Eat Stop Eat?

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Recently by Mark Sisson: Beat the Creep: Gradual Weight Gain Stopped and Reversed

     

Assuming you’ve been keeping up with the series, you should be saying to yourself “Hey, maybe this fasting thing would be a cool thing to try out, and it might even make me healthier/live longer/lean out/lose weight/etc.,” which is a sufficiently extensive list of benefits, don’t you think? I could probably go on theorizing and speculating about all the reasons why you should consider intermittent fasting, but I’d rather move on to the implementation. Thinking about fasting, reading about fasting, and reciting the benefits of fasting are all pointless if you don’t know how to go about doing it.

First, let’s go over the different variations of fasting. I’ll give a quick rundown. Each involves not eating for a period of time, unsurprisingly.

A couple other rules that apply to all the given methods:

  1. Sleeping hours (provided you don’t sleep-eat) count as fasting hours.
  2. Eat well regardless. While some fasting plans tout their adherents’ ability to eat crappy food and still lose weight, I’m not interested in fasting solely as a weight loss method.

Okay, on to the variations.

Leangains

Martin Berkhan’s incredibly popular fasting protocol is slightly more involved than others, but still pretty simple:

  1. A daily 16 hour fast (Martin sometimes recommends 14 for women, who just seem to do better on shorter fasts) during which you eat nothing. Coffee, tea, and other non-caloric fluids are fine.
  2. A daily 8 hour (or 10 for women) eating window.
  3. Three days of weight training, ideally performed at the tail end of the fasting period. To improve performance and muscle protein synthesis, you have the option of consuming 10 grams of branched chain amino acids 10 minutes before the workout.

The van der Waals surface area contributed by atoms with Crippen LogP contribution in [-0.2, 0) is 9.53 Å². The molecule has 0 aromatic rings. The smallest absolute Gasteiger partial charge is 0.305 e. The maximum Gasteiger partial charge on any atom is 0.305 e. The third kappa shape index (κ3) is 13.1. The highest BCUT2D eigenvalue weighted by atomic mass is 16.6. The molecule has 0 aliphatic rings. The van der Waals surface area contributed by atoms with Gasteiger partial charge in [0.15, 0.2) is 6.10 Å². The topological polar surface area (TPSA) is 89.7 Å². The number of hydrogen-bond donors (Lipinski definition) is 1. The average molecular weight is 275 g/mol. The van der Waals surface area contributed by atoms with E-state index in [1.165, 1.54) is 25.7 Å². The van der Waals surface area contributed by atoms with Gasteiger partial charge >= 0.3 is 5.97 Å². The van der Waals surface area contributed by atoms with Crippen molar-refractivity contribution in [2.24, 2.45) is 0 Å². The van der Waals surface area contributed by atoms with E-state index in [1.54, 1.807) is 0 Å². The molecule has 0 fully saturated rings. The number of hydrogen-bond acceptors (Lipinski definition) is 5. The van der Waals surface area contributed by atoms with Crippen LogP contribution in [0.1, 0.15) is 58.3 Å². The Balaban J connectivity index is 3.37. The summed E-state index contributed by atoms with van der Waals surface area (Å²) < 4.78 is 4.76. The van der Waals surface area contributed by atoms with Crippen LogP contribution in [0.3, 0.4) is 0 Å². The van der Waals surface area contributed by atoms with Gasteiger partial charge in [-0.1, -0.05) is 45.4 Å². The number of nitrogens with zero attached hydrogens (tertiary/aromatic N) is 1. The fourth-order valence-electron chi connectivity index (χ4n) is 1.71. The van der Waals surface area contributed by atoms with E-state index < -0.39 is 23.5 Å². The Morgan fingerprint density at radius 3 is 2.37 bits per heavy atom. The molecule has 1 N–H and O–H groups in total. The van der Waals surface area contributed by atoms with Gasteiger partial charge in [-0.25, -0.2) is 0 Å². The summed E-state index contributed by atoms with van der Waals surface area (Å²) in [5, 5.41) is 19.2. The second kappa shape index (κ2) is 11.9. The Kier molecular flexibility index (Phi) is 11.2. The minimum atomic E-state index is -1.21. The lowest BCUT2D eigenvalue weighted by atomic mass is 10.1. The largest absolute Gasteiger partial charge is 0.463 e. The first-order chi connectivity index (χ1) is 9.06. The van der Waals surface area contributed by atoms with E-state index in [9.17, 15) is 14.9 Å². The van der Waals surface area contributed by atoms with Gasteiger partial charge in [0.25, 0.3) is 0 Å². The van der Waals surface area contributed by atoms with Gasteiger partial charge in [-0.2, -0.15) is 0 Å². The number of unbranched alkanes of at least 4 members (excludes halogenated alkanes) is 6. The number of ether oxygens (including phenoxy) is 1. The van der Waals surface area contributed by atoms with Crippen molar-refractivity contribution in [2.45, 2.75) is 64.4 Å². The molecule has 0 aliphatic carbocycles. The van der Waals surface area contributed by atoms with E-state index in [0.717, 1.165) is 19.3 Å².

4. Always eat high protein.
  5. On training days, eat more carbs and less fat.
  6. On rest days, eat more fat, fewer carbs, and slightly reduce calories.
  7. Most people begin their fast after dinner (say, 9 PM), workout in the afternoon (at around 12 PM), and break their fast immediately post-workout (at around 1 PM), but you can use any schedule you prefer.
  8. Your post-workout meal should have about 50% of your day’s caloric allotment (a real feast).

Who should try it?

Because it’s geared toward people interested in losing fat and putting on muscle and strength, Leangains presupposes that you will also be lifting heavy things several times a week, usually in the fasted state. Therefore, Leangains is best-suited for people who will be training on a regular basis. In fact, it’s probably the most meticulously-designed IF program.

People with steady schedules will have more success than people with erratic schedules. A huge part of Leangains is the hormonal entrainment induced by regular feeding times. Once you get locked into your routine, your hunger hormones will adapt to the schedule, and the fasting should get easier, or even effortless.

Eat Stop Eat

Put together by Brad Pilon, Eat Stop Eat is really basic:

  1. Once or twice a week, don’t eat for 24 hours.
  2. Start your fast in the morning, at lunch, or at dinner. It doesn’t matter as long as you don’t eat for 24 hours.
  3. Break your fast with a “normal-sized meal.” Don’t try to make up for the lost calories by feasting.
  4. Exercise regularly.

Who should try it?

People interesting in fasting for the therapeutic benefits (cancer protection, autophagy, life extension, etc.) would probably get a lot out of this method, as opposed to people interested in the body composition benefits.

Going a full 24 hours without food is a much tougher slog than going for 16 hours. In my experience, going lower-carb and higher-fat makes longer fasts easier, so I’d have to say a low-carb Primal eater would do better than most.

The Warrior Diet

Ori Hofmekler’s plan is based on the feast-and-fast concept:

  1. Eat one meal a day, at night, and make it a big one. A real feast. You have three or four hours to eat until full. So it’s basically 20/4 hours.
  2. You can occasionally snack on low-calorie raw fruit and vegetables during the day, but try to limit protein as much as possible until the feast.
  3. Exercise during the day, in a fasted state.

Who should try it?

People who have trouble sticking to a stricter fast will do better on the Warrior Diet, as it allows light eating during the time leading up to the feast, but I wonder if you’d be squandering some of the benefits by eating.

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